To change Virginia’s constitution, a proposed amendment must pass the General Assembly in two consecutive years, with an election in between. It then needs approval from voters in a referendum.

The constitution requires that the referendum not take place any sooner than 90 days after the legislature approves it for the second time. It does not state that it must be on the ballot for the soonest possible Election Day, although that has been the practice. It was unclear if a referendum had ever been put off for one or more election cycles.

A.E. Dick Howard, a University of Virginia legal scholar who was chief draftsman of the state constitution when it was revamped in 1971, said he thinks the legislature has the authority to hold the referendum as long as it wants.

The constitution “is silent on . . . how long they can wait after 90 days,” he said. “Where it’s silent, typically the legislature calls the shots.”

Three proposed amendments that won approval from the GOP-controlled General Assembly last year and appear to be on track to do so again this year, meaning the could be on the ballot in November. The proposed amendments do not go to the governor, so Gov. Terry McAuliffe (D) would have no opportunity to veto any that he might oppose.

One of the proposals would grant the state Board of Education the authority to establish charter schools within local school districts across the state. That power currently rests with local school boards, which have been resistant to them in Virginia.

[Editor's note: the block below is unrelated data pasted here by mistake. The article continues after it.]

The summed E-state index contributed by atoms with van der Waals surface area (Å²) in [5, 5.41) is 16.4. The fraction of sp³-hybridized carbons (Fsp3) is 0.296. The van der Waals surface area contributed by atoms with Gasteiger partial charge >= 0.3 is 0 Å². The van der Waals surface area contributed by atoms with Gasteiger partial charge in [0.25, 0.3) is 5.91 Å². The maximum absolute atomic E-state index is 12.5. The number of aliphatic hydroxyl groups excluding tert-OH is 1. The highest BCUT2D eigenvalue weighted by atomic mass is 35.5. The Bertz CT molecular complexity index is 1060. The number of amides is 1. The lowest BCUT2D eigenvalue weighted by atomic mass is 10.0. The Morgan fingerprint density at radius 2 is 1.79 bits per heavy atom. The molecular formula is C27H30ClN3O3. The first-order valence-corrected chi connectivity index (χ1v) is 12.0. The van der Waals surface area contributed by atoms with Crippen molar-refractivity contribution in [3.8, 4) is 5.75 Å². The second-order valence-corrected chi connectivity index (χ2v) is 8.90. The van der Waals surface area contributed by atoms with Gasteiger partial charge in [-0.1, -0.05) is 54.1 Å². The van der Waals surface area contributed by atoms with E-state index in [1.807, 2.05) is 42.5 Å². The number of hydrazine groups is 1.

Another amendment, known as a “right-to-work” measure, would ensure that employees are not forced to join a union as a condition of employment. State law prohibits that practice, but the amendment would enshrine that in the constitution.

Scholl’s group opposes both of those proposed amendments. It takes no position on the third, which would grant a real estate tax exemption to the spouse of police officers or other emergency responders killed in the line of duty.

In a letter to Cole, the president of the Voter Registrars Association of Virginia expressed concern about having the proposed amendments on the ballot in a presidential election year. Seventy-five percent of registered voters turned out in 2008 to send President Obama to the White House, and 72 percent came out in 2012 to give him a second term. Turnout dropped to 40 percent in 2009, when Republican Robert F. McDonnell won the governor’s race in a landslide. It was 43 percent in 2013, when McAuliffe narrowly beat then-attorney general Ken Cuccinelli II (R).

In his letter, VRAV President Tracy D. Howard expressed “grave concern” about putting those questions on the ballot in 2016, while also stressing that the organization takes no position on the merits of the proposals. He asked that they be put off until November 2017.

“The presidential election has the largest turnout of any election during a four-year election cycle and without an incumbent the turnout soars,” he wrote. “When voters are asked to vote on constitutional amendments at a presidential election, this causes serious delays in voting.”

Randy Wertz, a former president of the group and the general registrar for Montgomery County, said that voters who have bombarded with ads for presidential candidates are often stumped when they encounter relatively obscure ballot questions. He said they tend to stand at the voting machine for a long time, puzzling over the language, trying to do their civic duty.

“They’ll know everything there is to know about the candidates by November,” he said, “but they won’t know a thing about the amendments.”